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    I'm transitioning into circular breathing and playing the soprano sax when I run. It's supposed to take about 20 years.
     
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  16. ThomDavid

    ThomDavid Barefooters
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    Damn. And I thought this site was a safe, Kenny G-free zone.

    I'd rather have blood blisters on my soles, thank you.
     

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  17. Bare Lee

    Bare Lee Chapter Presidents
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    Couldn't have said it better.
     
  18. devilnuts

    devilnuts Barefooters
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    I don't really pay attention to it when I run. When I do my cool down, I will focus on my breathing in an effort to get my HR down, but most of the time I cannot breath through my nose due to allergies and sinus problems. So I almost always breath through my mouth when running. It is not something that I really think about...just like most of my running. I might concentrate on it for a minute or two just to make sure that I'm not overexerting myself as that is a good indicator. If I am breathing heavily on mile 3 of a 10 mile run, it tells me that I should probably hold back a little. I figure if I'm "born to run" then I really shouldn't have to focus too much on those things. Do you have to focus on every detail of walking? Probably not. And we all have a different gait. I feel running is quite similar.
     
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  19. EricsLearning

    EricsLearning Barefooters
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    If I'm going long I try to start the first 3 or 4 miles just breathing through my nose. It gets me in a decent rhythm and sets a slower pace I'm more likely to be able to maintain for a few hours.
     
  20. migangelo

    migangelo Chapter Presidents
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    i quickly found this link here on why you should be breathing through your nose and not your mouth. i too grew up with asthma and still suffer from allergies. yesterday i woke up and couldn't breathe. i used a netti pot and a few minutes later was breathing fine. i taught myself to breathe through my nose when i learned to go bf. i thought why not? i'm going slow enough and now i can race while breathing through my nose and only occasionaly exhale through my mouth. growing up i didn't do any sports because i couldn't get in enough air. i gotta think you guys must be suffering yet pretty damn strong willed to run so hard and breathe through your mouth.

    i have Dr Buteyko's manual and will send it to anyone who wants to read it and learn to breathe better through their nose.


    http://www.normalbreathing.com/index-nasal.php

    Each mouth breather needs to know this short summary of immediate negative biochemical effects of mouth breathing related to CO2:
    - Reduced CO2 content in alveoli of the lungs (hypocapnia)
    - Hypocapnic vasoconstriction (constrictions of blood vessels due to CO2 deficiency)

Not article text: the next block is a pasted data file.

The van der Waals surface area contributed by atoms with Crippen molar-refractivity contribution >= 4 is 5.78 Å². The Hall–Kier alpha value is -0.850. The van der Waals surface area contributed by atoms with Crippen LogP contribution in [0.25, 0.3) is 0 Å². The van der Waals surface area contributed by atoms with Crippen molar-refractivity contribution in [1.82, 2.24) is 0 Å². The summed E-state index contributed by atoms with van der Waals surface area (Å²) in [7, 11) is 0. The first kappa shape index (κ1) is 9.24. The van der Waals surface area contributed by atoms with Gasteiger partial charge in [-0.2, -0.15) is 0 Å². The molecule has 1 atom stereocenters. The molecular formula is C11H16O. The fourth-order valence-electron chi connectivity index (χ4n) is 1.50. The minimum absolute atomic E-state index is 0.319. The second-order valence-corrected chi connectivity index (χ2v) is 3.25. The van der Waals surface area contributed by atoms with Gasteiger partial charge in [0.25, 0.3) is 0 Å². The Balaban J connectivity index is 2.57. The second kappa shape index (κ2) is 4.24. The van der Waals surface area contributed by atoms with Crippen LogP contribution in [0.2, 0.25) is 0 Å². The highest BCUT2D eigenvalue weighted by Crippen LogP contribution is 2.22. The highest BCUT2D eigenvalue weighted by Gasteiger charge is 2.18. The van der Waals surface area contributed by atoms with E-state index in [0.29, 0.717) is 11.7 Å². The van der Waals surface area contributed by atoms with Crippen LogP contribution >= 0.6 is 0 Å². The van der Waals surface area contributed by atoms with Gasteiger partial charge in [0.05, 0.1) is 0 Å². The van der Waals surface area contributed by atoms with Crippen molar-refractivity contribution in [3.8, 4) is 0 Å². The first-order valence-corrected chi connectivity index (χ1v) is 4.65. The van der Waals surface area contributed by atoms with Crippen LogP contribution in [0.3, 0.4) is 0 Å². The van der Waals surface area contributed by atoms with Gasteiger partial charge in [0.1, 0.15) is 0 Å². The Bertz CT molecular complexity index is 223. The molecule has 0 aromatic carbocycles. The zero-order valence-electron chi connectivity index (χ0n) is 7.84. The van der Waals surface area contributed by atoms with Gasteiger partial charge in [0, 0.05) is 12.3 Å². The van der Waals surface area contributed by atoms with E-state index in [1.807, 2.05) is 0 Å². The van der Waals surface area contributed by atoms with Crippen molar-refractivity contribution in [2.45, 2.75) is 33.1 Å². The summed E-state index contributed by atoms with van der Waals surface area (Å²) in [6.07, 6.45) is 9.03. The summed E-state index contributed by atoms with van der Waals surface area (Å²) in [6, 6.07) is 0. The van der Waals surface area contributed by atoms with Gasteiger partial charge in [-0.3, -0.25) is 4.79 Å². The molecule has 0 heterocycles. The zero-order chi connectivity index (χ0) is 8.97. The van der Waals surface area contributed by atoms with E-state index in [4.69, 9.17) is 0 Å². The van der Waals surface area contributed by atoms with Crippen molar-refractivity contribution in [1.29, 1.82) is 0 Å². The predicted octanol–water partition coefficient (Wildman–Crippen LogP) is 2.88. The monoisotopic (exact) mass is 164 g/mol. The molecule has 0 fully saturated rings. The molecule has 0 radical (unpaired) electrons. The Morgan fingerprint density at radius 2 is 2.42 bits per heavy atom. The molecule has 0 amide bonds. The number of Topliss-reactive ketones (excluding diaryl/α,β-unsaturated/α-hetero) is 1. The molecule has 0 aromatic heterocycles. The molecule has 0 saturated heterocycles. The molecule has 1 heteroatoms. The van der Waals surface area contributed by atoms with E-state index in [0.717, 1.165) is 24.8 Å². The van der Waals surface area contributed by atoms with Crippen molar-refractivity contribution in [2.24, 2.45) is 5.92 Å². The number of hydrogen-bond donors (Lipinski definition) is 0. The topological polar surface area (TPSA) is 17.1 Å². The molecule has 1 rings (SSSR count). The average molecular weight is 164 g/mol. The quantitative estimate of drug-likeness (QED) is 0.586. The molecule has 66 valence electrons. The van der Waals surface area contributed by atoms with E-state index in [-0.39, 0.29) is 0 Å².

- Suppressed Bohr effect
    - Reduced oxygenation of cells and tissues of all vital organs of the human body
    - Anxiety, stress, addictions, sleeping problems and negative emotions
    - Slouching and muscular tension
    - Biochemical stress due to cold, dry air entering into the lungs
    - Biochemical stress due to dirty air (viruses, bacteria, toxic and harmful chemicals) entering into the lungs
    - Possible infections due to absence of the autoimmunization effect
    - Pathological effects due to suppressed nitric oxide utilization, including vasoconstriction, decreased destruction of parasitic organisms, viruses, and malignant cells (by inactivating their respiratory chain enzymes) in alveoli of the lungs, inflammation in blood vessels, disruption of normal neurotransmission, hormonal effects.

    Normal nose breathing helps us to use our own nitric oxide that is generated in the sinuses. The main roles of NO and its effects have been discovered quite recently (in the last 20 years). Three scientists even received a Nobel Prize for their discovery that a common drug, nitroglycerin (used by heart patients for almost a century), is transformed into nitric oxide. NO dilates blood vessels of heart patients, reducing their blood pressure and heart rate. Hence, they can survive a heart attack.

    This substance or gas is produced in various body tissues, including nasal passages. As a gas, it is routinely measured in exhaled air coming from nasal passages. Therefore, we can't utilize own nitric oxide, an important hormone, when we start mouth breathing.
    [​IMG]The confirmed functions of nitric oxide are:
    1. Destruction of viruses, parasitic organisms, and malignant cells in the airways and lungs by inactivating their respiratory chain enzymes.
    2. Regulation of binding - release of O2 to hemoglobin. This effect is similar to the CO2 function (the Bohr effect).
    3. Vasodilation of arteries and arterioles (regulation of blood flow or perfusion of tissues).
    4. Inhibitory effects of inflammation in blood vessels.
    5. Hormonal effects. NO influences secretion of hormones from several glands (adrenaline, pancreatic enzymes, and gonadotropin-releasing hormone)
    6. Neurotransmission. Memory, sleeping, learning, feeling pain, and many other processes are possible only with NO present (for transmission of neuronal signals).
    Obviously, during mouth breathing it is not possible to utilize one's own nitric oxide which is produced in the sinuses. The mouth, according to Doctor Buteyko, is created by Nature for eating, drinking, and speaking. At all other times, it should be closed.
    Read more research abstracts about nasal nitric oxide.
    Cleaning, humidification and warming of air flow due to nose breathing

    [​IMG]Our nasal passages are created to humidify, clean and warm the incoming flow of air due to the layers of protective mucus. This thin layer of mucus can trap about 98-99 percent of bacteria, viruses, dust particles, and other airborne objects.
    If you are an endurance athlete and an asthmatic, you must train mostly, or even better, only, with nasal breathing. For really important competitions, you can use the mouth for breathing, but only if you have no current problems with your asthma. Sport training is useful due to its aerobic training effect. This is achievable while breathing only through the nose, as one Australian study confirmed (Morton et al, 1995; see the abstract in the references).
    A group of US doctors from the Department of Surgery, University of Chicago even wrote an article with the title "Observations on the ability of the nose to warm and humidify inspired air". The abstract of their study is also provided in the references.